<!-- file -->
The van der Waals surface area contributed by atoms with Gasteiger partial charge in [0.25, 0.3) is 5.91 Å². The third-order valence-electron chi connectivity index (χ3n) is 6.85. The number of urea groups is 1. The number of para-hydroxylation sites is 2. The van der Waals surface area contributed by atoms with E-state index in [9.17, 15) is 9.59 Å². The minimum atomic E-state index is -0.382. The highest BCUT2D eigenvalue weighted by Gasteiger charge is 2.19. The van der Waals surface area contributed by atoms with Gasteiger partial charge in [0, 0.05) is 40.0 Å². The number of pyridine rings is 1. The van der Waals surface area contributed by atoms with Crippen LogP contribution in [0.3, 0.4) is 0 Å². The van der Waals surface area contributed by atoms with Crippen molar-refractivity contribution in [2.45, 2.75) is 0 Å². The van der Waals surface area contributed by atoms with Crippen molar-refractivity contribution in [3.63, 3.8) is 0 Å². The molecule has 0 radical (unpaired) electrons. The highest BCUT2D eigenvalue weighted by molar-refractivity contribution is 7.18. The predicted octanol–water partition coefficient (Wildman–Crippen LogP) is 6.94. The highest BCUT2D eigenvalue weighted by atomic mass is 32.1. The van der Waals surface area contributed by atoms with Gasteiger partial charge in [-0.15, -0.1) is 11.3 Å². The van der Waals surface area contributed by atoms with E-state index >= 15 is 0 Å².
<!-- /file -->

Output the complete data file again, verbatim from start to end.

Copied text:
The van der Waals surface area contributed by atoms with Gasteiger partial charge in [0.25, 0.3) is 5.91 Å². The third-order valence-electron chi connectivity index (χ3n) is 6.85. The number of urea groups is 1. The number of para-hydroxylation sites is 2. The van der Waals surface area contributed by atoms with E-state index in [9.17, 15) is 9.59 Å². The minimum atomic E-state index is -0.382. The highest BCUT2D eigenvalue weighted by Gasteiger charge is 2.19. The van der Waals surface area contributed by atoms with Gasteiger partial charge in [0, 0.05) is 40.0 Å². The number of pyridine rings is 1. The van der Waals surface area contributed by atoms with Crippen LogP contribution in [0.3, 0.4) is 0 Å². The van der Waals surface area contributed by atoms with Crippen molar-refractivity contribution in [2.45, 2.75) is 0 Å². The van der Waals surface area contributed by atoms with Crippen molar-refractivity contribution in [3.63, 3.8) is 0 Å². The molecule has 0 radical (unpaired) electrons. The highest BCUT2D eigenvalue weighted by molar-refractivity contribution is 7.18. The predicted octanol–water partition coefficient (Wildman–Crippen LogP) is 6.94. The highest BCUT2D eigenvalue weighted by atomic mass is 32.1. The van der Waals surface area contributed by atoms with Gasteiger partial charge in [-0.15, -0.1) is 11.3 Å². The van der Waals surface area contributed by atoms with E-state index >= 15 is 0 Å².